Are you owed money for tickets to an event that was canceled, rescheduled or postponed? Here is what you should do to try to get your refund.

HOUSTONWe know thousands of people paid for tickets to concerts and events that never happened. Most ticket sellers have taken the stance that just because a concert date has passed, that doesn’t mean it won’t be rescheduled. Ticketmaster, Live Nation and AEG are calling these events postponed and claiming that if they are rescheduled, the customer is not entitled to a refund.

Currently, there are no regulating agencies investigating this issue, demanding that the tickets sellers refund customer’s money. But with enough pressure, agencies like the Texas Attorney General and/or the Federal Trade Commission just might. That is why no matter where you purchased tickets, to increase your chances of getting a refund, you should take these 4 steps:

1. Write a letter to the company holding your funds.

Be respectful and state the facts: When you purchased the tickets, how much you paid, and your confirmation number. Explain why you need that money back (any financial hardships- have you lost your job, income?) and why you will not likely to be able to attend the concert or event when and if it is rescheduled. You can “cc” the Texas Attorney General, the Federal Trade Commission and yours truly on that letter. Provide your contact information, including your name and phone number, your address and a specific deadline when you need your refund.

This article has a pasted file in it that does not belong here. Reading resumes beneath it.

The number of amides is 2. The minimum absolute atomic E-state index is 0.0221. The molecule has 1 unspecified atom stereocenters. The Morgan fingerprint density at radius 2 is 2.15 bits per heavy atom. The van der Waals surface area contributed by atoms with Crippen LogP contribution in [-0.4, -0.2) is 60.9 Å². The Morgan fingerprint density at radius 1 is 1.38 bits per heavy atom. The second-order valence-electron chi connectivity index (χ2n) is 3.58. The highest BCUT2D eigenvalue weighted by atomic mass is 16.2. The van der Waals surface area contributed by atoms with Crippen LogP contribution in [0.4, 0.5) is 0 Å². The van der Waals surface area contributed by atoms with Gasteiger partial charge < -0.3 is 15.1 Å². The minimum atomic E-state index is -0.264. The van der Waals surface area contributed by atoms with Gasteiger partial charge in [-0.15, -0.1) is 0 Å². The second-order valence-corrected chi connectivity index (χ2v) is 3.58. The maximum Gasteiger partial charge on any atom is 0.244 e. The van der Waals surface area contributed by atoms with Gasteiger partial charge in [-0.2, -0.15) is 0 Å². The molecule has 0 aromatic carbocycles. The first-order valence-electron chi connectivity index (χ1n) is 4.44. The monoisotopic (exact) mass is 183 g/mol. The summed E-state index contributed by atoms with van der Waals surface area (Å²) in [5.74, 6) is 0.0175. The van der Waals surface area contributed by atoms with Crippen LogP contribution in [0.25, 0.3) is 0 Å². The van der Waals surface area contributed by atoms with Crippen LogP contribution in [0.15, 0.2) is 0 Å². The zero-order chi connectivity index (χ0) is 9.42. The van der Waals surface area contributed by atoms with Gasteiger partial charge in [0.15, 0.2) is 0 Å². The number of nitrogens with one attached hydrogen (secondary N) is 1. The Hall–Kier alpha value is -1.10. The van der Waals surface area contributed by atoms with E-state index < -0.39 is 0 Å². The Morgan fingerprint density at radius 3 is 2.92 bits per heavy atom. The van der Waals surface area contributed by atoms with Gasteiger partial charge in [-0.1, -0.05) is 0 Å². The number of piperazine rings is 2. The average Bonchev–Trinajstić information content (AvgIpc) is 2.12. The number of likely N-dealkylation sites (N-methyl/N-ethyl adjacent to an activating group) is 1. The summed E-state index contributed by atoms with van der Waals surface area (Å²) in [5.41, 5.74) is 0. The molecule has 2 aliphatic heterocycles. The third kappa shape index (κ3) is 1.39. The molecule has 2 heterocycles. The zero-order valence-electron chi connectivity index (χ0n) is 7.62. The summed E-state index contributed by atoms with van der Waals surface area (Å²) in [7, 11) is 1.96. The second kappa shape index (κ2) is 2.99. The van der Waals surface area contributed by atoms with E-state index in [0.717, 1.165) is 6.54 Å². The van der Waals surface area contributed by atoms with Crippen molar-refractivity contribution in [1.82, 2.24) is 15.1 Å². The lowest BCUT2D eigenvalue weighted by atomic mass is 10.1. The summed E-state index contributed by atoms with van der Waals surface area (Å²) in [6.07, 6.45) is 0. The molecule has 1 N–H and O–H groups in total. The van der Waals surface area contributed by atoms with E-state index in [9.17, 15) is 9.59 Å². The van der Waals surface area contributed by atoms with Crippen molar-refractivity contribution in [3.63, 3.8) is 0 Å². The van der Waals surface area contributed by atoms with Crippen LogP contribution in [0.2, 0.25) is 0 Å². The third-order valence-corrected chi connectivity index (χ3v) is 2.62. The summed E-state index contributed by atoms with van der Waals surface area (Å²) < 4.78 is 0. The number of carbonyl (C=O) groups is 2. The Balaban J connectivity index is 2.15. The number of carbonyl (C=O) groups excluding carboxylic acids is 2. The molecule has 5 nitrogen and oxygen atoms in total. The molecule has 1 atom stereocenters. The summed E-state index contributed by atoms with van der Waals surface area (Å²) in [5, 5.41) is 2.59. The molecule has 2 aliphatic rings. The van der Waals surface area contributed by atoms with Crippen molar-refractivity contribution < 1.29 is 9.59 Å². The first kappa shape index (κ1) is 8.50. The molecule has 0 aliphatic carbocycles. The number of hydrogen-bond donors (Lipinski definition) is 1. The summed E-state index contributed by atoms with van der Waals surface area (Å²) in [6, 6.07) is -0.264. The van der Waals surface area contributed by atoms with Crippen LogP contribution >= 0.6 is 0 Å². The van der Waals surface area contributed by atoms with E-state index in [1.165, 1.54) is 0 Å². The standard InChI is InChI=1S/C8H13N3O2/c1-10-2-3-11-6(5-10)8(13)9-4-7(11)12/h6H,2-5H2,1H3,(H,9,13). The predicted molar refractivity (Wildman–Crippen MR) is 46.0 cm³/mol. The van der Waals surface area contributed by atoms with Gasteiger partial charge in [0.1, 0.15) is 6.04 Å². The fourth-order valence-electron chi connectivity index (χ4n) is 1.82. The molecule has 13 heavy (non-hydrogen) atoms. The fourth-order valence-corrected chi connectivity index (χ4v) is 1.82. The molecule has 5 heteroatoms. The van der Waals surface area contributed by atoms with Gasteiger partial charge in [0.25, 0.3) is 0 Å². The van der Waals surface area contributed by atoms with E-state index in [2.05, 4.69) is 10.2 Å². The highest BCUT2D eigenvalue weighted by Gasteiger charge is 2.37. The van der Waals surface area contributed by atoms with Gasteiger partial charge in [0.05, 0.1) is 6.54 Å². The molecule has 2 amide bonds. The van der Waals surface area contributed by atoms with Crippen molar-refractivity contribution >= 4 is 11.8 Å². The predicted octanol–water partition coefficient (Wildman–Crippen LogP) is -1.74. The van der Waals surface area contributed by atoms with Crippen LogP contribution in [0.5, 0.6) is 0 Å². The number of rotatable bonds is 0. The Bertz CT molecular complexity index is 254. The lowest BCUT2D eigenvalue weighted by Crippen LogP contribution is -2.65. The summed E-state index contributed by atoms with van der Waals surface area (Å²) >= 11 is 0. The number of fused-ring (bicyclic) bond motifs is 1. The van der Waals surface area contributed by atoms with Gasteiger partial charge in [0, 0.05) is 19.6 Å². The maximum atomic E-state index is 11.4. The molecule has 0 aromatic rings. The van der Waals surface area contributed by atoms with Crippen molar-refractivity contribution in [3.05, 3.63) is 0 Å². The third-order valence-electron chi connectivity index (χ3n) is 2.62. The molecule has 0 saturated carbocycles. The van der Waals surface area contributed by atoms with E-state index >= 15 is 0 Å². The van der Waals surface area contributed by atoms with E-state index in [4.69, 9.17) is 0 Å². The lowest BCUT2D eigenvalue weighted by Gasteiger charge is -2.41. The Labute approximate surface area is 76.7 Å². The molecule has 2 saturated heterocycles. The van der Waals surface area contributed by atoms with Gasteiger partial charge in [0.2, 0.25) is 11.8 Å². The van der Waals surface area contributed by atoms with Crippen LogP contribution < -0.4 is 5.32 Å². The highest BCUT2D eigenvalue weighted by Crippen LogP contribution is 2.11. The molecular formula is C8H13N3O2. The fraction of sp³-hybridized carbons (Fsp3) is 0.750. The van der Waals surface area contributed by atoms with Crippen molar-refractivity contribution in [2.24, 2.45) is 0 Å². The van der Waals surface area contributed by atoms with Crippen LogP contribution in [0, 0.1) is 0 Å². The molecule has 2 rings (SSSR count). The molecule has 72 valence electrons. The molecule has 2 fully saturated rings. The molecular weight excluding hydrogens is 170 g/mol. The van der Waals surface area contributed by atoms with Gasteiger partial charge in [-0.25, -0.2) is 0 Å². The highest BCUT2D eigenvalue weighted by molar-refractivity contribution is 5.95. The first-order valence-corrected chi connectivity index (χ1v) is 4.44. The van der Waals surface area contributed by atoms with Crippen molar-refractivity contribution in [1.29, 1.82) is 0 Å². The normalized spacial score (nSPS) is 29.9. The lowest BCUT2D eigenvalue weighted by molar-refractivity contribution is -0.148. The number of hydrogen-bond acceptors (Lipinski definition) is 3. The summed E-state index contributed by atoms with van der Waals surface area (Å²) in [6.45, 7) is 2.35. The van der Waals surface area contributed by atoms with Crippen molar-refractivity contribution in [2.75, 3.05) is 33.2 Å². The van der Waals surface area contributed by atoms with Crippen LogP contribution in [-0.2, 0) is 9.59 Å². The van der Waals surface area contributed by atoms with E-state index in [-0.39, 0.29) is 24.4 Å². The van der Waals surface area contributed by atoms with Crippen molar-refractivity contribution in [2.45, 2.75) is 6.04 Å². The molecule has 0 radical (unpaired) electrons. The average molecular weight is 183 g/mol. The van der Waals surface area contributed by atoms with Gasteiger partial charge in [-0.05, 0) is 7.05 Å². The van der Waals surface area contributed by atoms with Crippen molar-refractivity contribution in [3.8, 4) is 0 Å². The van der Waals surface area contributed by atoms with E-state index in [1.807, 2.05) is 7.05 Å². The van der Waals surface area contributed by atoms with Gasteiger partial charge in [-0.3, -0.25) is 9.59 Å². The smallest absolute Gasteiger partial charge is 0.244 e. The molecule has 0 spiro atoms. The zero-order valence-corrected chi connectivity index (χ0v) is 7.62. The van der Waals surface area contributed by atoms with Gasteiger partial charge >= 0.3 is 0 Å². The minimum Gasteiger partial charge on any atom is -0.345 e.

2. Send those same details to these agencies as complaints:

Texas Attorney General Consumer Protection Division

Federal Trade Commission

The Houston Better Business Bureau

3. Dispute the charges with your credit card company.

Some consumers have had luck getting refunds through their card companies this way.

4. File in small claims court.

Harris County Justice of the Peace courts start holding hearings again Monday, May 18, 2020, but the offices are already open. The filing fee is $124, and you can sue for up to $10,000. Beginning in September, you will be able to sue for twice that amount- $20,000.

About the Author:

Passionate consumer advocate, mom of 3, addicted to coffee, hairspray and pastries.